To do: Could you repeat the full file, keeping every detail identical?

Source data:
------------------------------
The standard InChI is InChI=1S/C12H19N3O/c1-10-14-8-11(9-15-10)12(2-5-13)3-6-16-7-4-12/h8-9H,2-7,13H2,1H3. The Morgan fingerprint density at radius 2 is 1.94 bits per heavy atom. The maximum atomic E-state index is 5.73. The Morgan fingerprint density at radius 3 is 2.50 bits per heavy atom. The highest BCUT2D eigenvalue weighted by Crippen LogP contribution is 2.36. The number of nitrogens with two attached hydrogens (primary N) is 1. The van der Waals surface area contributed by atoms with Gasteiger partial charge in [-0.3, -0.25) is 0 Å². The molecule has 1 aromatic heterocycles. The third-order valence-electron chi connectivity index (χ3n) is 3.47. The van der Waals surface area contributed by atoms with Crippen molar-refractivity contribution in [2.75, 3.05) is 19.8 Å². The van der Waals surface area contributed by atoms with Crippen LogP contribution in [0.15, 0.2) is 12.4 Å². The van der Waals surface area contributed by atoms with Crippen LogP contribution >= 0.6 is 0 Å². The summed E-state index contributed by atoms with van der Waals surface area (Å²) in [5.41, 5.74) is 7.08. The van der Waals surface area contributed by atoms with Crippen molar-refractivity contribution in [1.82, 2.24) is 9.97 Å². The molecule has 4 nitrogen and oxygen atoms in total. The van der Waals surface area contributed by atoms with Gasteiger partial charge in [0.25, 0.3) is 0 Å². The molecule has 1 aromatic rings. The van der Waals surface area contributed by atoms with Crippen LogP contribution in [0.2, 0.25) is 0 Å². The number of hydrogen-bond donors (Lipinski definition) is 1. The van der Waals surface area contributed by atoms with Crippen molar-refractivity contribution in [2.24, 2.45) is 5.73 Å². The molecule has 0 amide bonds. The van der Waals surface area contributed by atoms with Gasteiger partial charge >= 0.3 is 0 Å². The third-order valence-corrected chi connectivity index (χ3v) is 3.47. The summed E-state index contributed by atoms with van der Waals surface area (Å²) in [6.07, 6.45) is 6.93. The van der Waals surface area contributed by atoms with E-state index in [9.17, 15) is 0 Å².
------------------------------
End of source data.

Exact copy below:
The standard InChI is InChI=1S/C12H19N3O/c1-10-14-8-11(9-15-10)12(2-5-13)3-6-16-7-4-12/h8-9H,2-7,13H2,1H3. The Morgan fingerprint density at radius 2 is 1.94 bits per heavy atom. The maximum atomic E-state index is 5.73. The Morgan fingerprint density at radius 3 is 2.50 bits per heavy atom. The highest BCUT2D eigenvalue weighted by Crippen LogP contribution is 2.36. The number of nitrogens with two attached hydrogens (primary N) is 1. The van der Waals surface area contributed by atoms with Gasteiger partial charge in [-0.3, -0.25) is 0 Å². The molecule has 1 aromatic heterocycles. The third-order valence-electron chi connectivity index (χ3n) is 3.47. The van der Waals surface area contributed by atoms with Crippen molar-refractivity contribution in [2.75, 3.05) is 19.8 Å². The van der Waals surface area contributed by atoms with Crippen LogP contribution in [0.15, 0.2) is 12.4 Å². The van der Waals surface area contributed by atoms with Crippen LogP contribution >= 0.6 is 0 Å². The summed E-state index contributed by atoms with van der Waals surface area (Å²) in [5.41, 5.74) is 7.08. The van der Waals surface area contributed by atoms with Crippen molar-refractivity contribution in [1.82, 2.24) is 9.97 Å². The molecule has 4 nitrogen and oxygen atoms in total. The van der Waals surface area contributed by atoms with Gasteiger partial charge in [0.25, 0.3) is 0 Å². The molecule has 1 aromatic rings. The van der Waals surface area contributed by atoms with Crippen LogP contribution in [0.2, 0.25) is 0 Å². The number of hydrogen-bond donors (Lipinski definition) is 1. The van der Waals surface area contributed by atoms with Crippen molar-refractivity contribution in [2.24, 2.45) is 5.73 Å². The molecule has 0 amide bonds. The van der Waals surface area contributed by atoms with Gasteiger partial charge >= 0.3 is 0 Å². The third-order valence-corrected chi connectivity index (χ3v) is 3.47. The summed E-state index contributed by atoms with van der Waals surface area (Å²) in [6.07, 6.45) is 6.93. The van der Waals surface area contributed by atoms with E-state index in [9.17, 15) is 0 Å².